Man on Fire (2004) R1 Custom Labels

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Man On Fire

Director Nick Love knows how to pick up a poisoned chalice. In choosing to tackle a modern day take on Alan Clarke’s 1989 The Firm, he risks the wrath of upsetting those who regard the original so highly, while also being accused of jumping aboard the remake bandwagon. As it turns out, though, he gets away with it all.
Love’s version of The Firm wisely uses the early film as inspiration rather than a firm template. Thus, while the setting remains underground football violence, Love switches the attention to a different character, the youngster breaking into the crowd. This allows the narrative to focus on his becoming accepted by the group, and then his struggle to break free, which settles into a solid three-act story.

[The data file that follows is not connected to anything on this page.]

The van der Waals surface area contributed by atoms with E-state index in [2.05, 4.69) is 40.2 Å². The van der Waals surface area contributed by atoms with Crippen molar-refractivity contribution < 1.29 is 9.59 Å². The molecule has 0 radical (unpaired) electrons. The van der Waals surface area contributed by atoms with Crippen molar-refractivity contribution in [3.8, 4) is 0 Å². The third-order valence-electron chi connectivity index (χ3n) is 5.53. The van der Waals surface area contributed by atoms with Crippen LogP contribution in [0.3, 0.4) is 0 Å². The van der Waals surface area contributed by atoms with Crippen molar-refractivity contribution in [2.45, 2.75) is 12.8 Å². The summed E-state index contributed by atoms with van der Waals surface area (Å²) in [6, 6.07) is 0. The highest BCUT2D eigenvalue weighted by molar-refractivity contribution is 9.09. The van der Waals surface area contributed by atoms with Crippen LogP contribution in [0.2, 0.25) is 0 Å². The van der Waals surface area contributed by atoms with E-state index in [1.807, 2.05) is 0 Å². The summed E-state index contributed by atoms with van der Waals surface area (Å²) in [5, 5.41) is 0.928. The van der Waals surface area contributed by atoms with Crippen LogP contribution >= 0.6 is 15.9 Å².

It’s very much aimed at an adult audience, but that doesn’t mean that The Firm is a cheap piece of cinema. Far from it, as it happens. Love’s film mixed in sharp violence with sparks of humour, and does so to very good effect. In the process, it sidesteps comparisons to the original by simply going off in a different direction, and works well because of it. It’s a little more tempered than some of Nick Love’s earlier work too, but perhaps as a consequence, it’s also his best film to date.

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